#### Transcript 6.1 use counting principles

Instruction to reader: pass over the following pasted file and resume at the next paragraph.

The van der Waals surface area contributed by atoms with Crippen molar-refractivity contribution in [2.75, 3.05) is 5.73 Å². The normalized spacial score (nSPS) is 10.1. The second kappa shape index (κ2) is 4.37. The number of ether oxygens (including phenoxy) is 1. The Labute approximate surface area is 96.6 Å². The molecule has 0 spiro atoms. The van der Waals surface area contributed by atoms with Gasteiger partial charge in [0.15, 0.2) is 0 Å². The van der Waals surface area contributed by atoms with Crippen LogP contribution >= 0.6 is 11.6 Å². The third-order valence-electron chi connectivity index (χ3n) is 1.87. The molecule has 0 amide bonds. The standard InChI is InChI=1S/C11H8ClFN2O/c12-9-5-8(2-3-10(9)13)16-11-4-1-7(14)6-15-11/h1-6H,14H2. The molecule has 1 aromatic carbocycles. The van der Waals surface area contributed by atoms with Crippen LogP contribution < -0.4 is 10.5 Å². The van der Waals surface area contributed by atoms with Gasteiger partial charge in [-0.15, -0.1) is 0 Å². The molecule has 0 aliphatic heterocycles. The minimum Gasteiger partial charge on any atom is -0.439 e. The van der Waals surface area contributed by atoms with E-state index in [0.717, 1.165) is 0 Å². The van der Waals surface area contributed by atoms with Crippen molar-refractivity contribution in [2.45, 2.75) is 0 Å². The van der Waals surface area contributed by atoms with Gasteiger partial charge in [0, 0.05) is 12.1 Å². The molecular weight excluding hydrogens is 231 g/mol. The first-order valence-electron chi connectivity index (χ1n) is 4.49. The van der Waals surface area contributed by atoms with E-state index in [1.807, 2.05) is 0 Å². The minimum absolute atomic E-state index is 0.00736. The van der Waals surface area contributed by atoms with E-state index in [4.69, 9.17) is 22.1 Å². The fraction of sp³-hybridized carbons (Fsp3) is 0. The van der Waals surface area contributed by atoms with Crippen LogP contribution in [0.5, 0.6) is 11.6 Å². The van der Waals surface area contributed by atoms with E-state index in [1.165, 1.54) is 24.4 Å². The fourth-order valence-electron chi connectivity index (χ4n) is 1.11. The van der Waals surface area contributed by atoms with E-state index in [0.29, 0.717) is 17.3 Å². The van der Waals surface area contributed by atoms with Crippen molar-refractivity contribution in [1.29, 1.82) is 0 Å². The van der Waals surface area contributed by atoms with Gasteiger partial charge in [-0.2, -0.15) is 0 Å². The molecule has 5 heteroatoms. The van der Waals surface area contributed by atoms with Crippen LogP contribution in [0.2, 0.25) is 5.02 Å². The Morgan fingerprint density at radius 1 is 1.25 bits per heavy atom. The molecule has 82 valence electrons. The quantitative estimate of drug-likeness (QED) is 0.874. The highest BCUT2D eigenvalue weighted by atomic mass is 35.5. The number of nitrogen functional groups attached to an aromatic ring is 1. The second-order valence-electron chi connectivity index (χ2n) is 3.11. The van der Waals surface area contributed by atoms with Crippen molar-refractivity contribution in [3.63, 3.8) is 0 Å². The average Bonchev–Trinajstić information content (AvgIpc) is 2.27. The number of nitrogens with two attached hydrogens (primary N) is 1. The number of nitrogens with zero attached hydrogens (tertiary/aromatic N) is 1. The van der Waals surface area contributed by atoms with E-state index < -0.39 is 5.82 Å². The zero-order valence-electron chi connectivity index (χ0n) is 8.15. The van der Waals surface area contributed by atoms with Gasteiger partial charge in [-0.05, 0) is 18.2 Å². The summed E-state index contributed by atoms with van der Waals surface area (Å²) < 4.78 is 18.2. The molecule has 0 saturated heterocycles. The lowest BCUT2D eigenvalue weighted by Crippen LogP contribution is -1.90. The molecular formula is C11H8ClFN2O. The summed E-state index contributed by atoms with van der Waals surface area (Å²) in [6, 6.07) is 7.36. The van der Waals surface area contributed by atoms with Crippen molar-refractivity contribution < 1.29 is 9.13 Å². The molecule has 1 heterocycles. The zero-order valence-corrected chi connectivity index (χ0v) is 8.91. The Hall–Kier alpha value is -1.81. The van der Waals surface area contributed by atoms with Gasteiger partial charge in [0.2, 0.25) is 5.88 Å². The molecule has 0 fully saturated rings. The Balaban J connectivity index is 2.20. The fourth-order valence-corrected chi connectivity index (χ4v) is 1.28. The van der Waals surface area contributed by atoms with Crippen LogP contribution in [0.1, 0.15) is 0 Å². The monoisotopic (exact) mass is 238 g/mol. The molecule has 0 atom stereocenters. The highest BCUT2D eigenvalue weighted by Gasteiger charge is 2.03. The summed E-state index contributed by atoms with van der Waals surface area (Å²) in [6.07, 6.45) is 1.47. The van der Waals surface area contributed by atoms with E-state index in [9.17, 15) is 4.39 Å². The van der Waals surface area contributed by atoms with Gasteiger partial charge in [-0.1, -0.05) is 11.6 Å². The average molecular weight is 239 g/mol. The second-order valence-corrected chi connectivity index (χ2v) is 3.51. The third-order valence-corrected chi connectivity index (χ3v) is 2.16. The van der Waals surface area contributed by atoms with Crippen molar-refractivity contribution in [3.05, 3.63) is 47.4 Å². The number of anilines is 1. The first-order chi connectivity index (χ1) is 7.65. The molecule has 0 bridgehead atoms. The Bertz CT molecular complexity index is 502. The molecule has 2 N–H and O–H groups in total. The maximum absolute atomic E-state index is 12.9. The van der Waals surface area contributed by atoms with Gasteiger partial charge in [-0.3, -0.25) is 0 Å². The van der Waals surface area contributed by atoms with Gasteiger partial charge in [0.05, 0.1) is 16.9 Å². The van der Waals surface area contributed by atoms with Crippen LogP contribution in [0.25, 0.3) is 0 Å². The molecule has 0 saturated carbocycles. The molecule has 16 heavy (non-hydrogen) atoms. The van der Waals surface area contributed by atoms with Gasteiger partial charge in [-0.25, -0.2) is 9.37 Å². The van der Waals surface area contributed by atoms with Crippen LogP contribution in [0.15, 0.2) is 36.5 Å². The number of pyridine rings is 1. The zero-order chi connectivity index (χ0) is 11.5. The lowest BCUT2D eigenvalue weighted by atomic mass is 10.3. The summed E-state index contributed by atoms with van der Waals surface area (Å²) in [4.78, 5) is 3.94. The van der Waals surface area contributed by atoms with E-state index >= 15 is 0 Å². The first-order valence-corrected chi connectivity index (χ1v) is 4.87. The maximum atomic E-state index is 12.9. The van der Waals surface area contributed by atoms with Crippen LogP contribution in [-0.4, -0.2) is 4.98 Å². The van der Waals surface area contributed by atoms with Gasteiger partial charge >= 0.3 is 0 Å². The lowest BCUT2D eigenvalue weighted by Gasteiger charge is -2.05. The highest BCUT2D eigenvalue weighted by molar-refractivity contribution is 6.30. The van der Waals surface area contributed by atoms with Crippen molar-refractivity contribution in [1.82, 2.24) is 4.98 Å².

1) In which year(s) did the team lose more games than they won? 2) In which year did the team play the most games? 3) In which year did the team play ten games? Number of Games Warm-Up 10 8 Won Lost 6 4 2 0 1 2 3 Year 4 6.1 The Addition & Multiplication Principles of Counting What are we Learning Today? Determine the number of outcomes related to a given event Determine the number of outcomes related to a given event. Apply the addition and multiplication principle of counting. Calculate and use simple permutations and combinations. The Addition Counting Principle • If the outcome of interest can be divided into groups with no possibilities in common, then the number of possibilities is the sum of the numbers of possibilities in each group. Determine the number of outcomes related to a given event. Apply the addition and multiplication principle of counting. Calculate and use simple permutations and combinations. The Addition Counting Principle Example: • A box contains 5 bags of milk chocolate M&M’s, 5 bags of peanut M&M’s, 5 bags of sour skittles, 5 bags of regular skittles, 5 bags of chocolate covered raisins, and 5 bags of tropical skittles. How many bags are a variety of skittles? 15 Determine the number of outcomes related to a given event. Apply the addition and multiplication principle of counting. Calculate and use simple permutations and combinations. Tree Diagrams Tree diagrams allow us to see all possible outcomes of an event and calculate their probabilities. This tree diagram shows the probabilities of results of flipping three coins. Use an appropriate method to find the number of outcomes in each of the following situations: 1. Your school cafeteria offers chicken or tuna sandwiches; chips or fruit; and milk, apple juice, or orange juice. If you purchase one sandwich, one side item and one drink, how many different lunches can you choose? There are 12 possible lunches. Sandwich(2) Side Item(2) chips chicken fruit chips tuna fruit Drink(3) Outcomes apple juice orange juice milk apple juice orange juice milk chicken, chips, apple chicken, chips, orange chicken, chips, milk chicken, fruit, apple chicken, fruit, orange chicken, fruit, milk apple juice orange juice milk apple juice orange juice milk tuna, chips, apple tuna, chips, orange tuna, chips, milk tuna, fruit, apple tuna, fruit, orange tuna, fruit, milk The Multiplication Counting Principle • If one event can occur in m ways and another event can occur in n ways, then the number of ways that both events can occur together is m∙n. • In other words: Multiply the number of choices you have at each stage Determine the number of outcomes related to a given event. Apply the addition and multiplication principle of counting. Calculate and use simple permutations and combinations. The Multiplication Counting Principle Example: 2.) How many different looks can you give Mr. Potato Head if we can choose from: 4 hats, 2 noses, 3 eyes, 2 shoes, and 5 ties? 240 Determine the number of outcomes related to a given event. Apply the addition and multiplication principle of counting. Calculate and use simple permutations and combinations. Multiplication Counting Principle 3.) At a sporting goods store, skateboards are available in 8 different deck designs. Each deck design is available with 4 different wheel assemblies. How many skateboard choices does the store offer? 32 Multiplication Counting Principle 4.) A father takes his son Tanner to Wendy’s for lunch. He tells Tanner he can get the 5 piece nuggets, a spicy chicken sandwich, or a single for the main entrée. For sides: he can get fries, a side salad, potato, or chili. And for drinks: he can get milk, coke, sprite, or the orange drink. How many options for meals does Tanner have? 48 Multiplication Counting Principle 5.) The combination for a briefcase consists of 3 symbols (letters and digits). How many combinations are possible if at least one digit is used? Probability of an event The probability of event A is the number of ways event A can occur divided by the total number of possible outcomes. P(A)=Favorable Outcome Total Outcomes P(A)=Favorable Outcome Total Outcomes (Choices) 6.) You and 2 friends each randomly pick a movie from 6 choices. What is the probability that you pick the same movie? P(A)=Favorable Outcome Total Outcomes (Choices) 7.) A code consists of 3 digits (0-9). a.) Find the probability that it starts with one. b.) Find the probability that it only contains even numbers. c.) Find the probability that it uses the same number in each position. TICKET OUT THE DOOR 1.) Make a tree diagram that shows the total number of choices for computer monitors: Type: flat screen, flat panel Size: 15 in., 17 in., 19 in., 21 in. 2.) Use the multiplication principle to answer: You have 9 choices of curtains, 12 choices of paint & 18 choices of carpeting. How many different ways can you decorate your room? 3.) The code to a safe is made up of 4 digits. What is the probability that all 4 numbers are the same? Homework Session 1: Pg. 340 1-13 all